Brita: reading a synopsis of this series ( should be enough. Episode 5 starts in the middle of an arc, but things shouldn’t be that hard to guess what’s going on.

  4. tanukichan says:

    Truth is, I couldn’t make it past episode 2 either. The servants are annoying as hell, the jokes are too forced and the story is just uninteresting to watch. But now, maybe I’d be able to finish it using your method, haha.

  5. inachan says:

    For my part, I really liked it until ep 13 or so, when the indian arc started, but then I found the second half to be boring and just random with its plot. I really liked the fillers after the first story arc too, they where so much fun!

  6. Fiona says:

    I recommend watching the filler episodes and side stories as well, because I found every episode in the series says something about Ciel and Sebastian, and their relationship. It seemed the directors/writers wanted to reveal something about the two characters, and created side stories/filler episodes to make that revelation.

    Episode 9 is a good example. On the surface, it is a filler episode. However, this is the only episode that shows what Ciel really thinks about Sebastian.

    I agree the Indian prince story arc was the least interesting in the series. This story arc served to compare the two master and servant relationships. That is, Ciel and Sebastian had complete faith and understanding of each other (compared to Prince+Agni).

  7. otakuhime says:

    well, epis dat u listed r all fillers…shitty i must say…

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  • Bam
    (Friday, Nov 27. 2015 02:36 AM)
    @Masky: lots of game designers aspire for realism. Now this can be done for cosmetic purposes like face textures and lighting, practical with physic engines and movement, or contextual like believable character reactions and dialogue. Now some games thrive in being ridiculous and fantastic, but some want to create a realistic setting to further the emotional impact. Nothing wrong with that.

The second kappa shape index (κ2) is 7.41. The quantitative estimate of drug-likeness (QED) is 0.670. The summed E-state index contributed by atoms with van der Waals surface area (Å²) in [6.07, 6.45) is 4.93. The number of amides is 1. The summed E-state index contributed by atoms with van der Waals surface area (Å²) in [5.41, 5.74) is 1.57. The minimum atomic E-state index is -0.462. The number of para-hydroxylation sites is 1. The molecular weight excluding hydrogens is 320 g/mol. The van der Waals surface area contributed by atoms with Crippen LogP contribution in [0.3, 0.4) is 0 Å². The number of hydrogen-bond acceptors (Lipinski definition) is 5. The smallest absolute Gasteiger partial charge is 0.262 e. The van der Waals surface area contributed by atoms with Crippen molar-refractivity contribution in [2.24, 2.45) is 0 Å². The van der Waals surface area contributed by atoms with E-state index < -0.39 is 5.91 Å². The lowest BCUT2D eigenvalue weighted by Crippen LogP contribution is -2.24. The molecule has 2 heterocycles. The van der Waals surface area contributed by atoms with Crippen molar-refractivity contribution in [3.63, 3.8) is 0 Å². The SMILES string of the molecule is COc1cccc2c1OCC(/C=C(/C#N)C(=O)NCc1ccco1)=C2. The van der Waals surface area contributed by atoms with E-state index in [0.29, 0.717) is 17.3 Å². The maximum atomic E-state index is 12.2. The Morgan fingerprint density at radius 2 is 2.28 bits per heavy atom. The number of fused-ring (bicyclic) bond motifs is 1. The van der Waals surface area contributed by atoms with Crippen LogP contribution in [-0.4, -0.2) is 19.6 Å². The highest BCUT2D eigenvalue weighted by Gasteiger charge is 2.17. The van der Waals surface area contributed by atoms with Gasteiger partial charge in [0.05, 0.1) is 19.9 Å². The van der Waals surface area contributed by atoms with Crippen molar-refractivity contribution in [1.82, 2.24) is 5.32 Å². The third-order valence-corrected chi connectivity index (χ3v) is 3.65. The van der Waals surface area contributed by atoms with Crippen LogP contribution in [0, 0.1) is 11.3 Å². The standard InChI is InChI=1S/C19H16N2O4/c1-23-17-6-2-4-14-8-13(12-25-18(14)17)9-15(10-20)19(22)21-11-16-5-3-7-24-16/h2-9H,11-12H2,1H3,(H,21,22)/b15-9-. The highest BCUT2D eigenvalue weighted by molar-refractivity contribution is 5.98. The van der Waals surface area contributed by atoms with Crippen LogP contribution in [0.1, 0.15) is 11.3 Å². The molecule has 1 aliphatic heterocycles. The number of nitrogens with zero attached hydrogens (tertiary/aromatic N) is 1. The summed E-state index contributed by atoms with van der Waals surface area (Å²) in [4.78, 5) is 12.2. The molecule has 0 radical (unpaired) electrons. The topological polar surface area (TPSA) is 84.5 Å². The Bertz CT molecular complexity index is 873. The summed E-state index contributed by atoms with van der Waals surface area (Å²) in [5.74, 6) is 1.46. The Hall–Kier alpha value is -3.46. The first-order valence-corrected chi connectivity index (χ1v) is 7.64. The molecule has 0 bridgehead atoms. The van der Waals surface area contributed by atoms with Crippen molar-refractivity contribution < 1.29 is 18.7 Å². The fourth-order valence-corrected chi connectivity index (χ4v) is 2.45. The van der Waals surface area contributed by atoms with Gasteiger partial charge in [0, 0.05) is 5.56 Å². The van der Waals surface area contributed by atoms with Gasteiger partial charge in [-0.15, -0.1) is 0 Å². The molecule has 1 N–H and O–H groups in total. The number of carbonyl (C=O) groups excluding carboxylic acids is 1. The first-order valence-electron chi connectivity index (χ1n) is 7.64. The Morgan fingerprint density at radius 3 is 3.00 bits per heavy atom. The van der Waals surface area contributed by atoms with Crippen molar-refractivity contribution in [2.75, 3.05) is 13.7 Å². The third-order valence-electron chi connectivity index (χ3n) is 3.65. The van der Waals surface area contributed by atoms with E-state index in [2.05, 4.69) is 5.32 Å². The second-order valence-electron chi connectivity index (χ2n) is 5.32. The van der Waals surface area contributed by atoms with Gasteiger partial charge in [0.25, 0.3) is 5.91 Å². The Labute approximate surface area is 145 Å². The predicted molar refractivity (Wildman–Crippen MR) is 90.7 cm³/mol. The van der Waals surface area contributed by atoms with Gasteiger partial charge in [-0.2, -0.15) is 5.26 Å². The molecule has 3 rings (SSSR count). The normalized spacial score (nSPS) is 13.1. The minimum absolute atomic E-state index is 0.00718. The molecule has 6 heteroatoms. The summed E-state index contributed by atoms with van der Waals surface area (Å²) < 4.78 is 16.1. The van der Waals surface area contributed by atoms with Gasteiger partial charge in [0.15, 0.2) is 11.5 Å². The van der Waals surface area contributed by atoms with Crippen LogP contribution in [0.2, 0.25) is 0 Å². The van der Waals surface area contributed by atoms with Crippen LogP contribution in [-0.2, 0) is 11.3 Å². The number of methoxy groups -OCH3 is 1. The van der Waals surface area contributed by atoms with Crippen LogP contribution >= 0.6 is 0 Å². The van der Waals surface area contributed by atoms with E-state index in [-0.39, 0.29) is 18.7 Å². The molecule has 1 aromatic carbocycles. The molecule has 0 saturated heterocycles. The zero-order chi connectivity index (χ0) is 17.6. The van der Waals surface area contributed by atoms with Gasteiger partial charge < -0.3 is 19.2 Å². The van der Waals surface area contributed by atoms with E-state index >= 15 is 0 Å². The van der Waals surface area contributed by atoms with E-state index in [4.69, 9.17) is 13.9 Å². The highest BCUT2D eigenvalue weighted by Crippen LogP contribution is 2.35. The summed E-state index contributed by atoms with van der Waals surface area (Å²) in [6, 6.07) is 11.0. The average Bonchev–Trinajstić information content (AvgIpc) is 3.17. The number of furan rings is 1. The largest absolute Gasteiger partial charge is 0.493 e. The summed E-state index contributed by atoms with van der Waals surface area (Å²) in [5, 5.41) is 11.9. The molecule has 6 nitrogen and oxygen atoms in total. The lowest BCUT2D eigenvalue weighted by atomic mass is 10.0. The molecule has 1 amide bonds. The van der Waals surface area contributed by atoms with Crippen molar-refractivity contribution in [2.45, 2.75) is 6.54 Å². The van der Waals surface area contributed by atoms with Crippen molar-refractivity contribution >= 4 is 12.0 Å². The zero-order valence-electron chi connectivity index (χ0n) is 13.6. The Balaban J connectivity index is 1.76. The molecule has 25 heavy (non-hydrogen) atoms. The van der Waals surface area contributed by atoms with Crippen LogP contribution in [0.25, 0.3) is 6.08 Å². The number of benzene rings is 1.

• Bam
    (Friday, Nov 27. 2015 02:32 AM)
    @ratsgnoF: and happy Thanksgiving to you as well.
  • Masky
    (Thursday, Nov 26. 2015 07:43 PM)
    Anyway seriously though, I’d say it does actually make sense in context xD Since none of monsters are actually that threatening.
  • Masky
    (Thursday, Nov 26. 2015 07:42 PM)
    .-. I have no words, mainly because whenever anyone uses word “Realism” in context of video game, I want to say rude words xD
  • Kaiser Eoghan
    (Thursday, Nov 26. 2015 07:40 PM)
    I think he gave it a passing glance and felt it wasn’t his thing, I remember he also felt that he thought the idea of sparing the monsters wasn’t believable or realistic given that he felt if you were realistically placed in that situation yourself, the real thing to do would be to fight back out of fear.
  • Masky
    (Thursday, Nov 26. 2015 07:37 PM)
    Did he actually play the game though? I mean, did he actually discover it himself or did he just heard the spoilers?
  • Kaiser Eoghan
    (Thursday, Nov 26. 2015 07:35 PM)
    I had a talk with a friend about undertale and he wasn’t a fan, he prefers other types of rpgs, the choice element also made him uncomfortable and that he felt the game was too punishing.
  • Masky
    (Thursday, Nov 26. 2015 07:34 PM)
    @Kaiser: Puzzle elements, outside of sparing everyone, seem to be mainly just parodying video game puzzles. Like, only place where you actually have to solve actual puzzles is in Hotland, before that pretty much every puzzle is automatically solved, really easy or has some silly twist to it. Like the puzzle you can skip by pressing a switch in tree trunk. Can’t say I’m too fond of puzzles either, but I liked how game was making fun of them
  • Masky
    (Thursday, Nov 26. 2015 07:32 PM)
    Speaking of awful sense of humor and things that dorks like, just wanted to say that turns out I was right about Jitsu wa watashi wa in that main couple does get together before chapter 100(forgot what exactly, some where in 80-90 range I think). But they are such huge dorks that they do everything ridiculously slowly because they are that embarrassed, so they have had like just one date(in chapter 100). Not that I expect anyone to remember what the heck I’m talking about xD
  • Kaiser Eoghan
    (Thursday, Nov 26. 2015 07:32 PM)
    The battle system grew on me a bit, but I didn’t like the puzzle elements it offered, the actual gameplay looked kind of dull also. Some of the characters were likeable enough, Papyrus, Asogore, the flower guy being my favourite though the plot didn’t really get interesting until the end.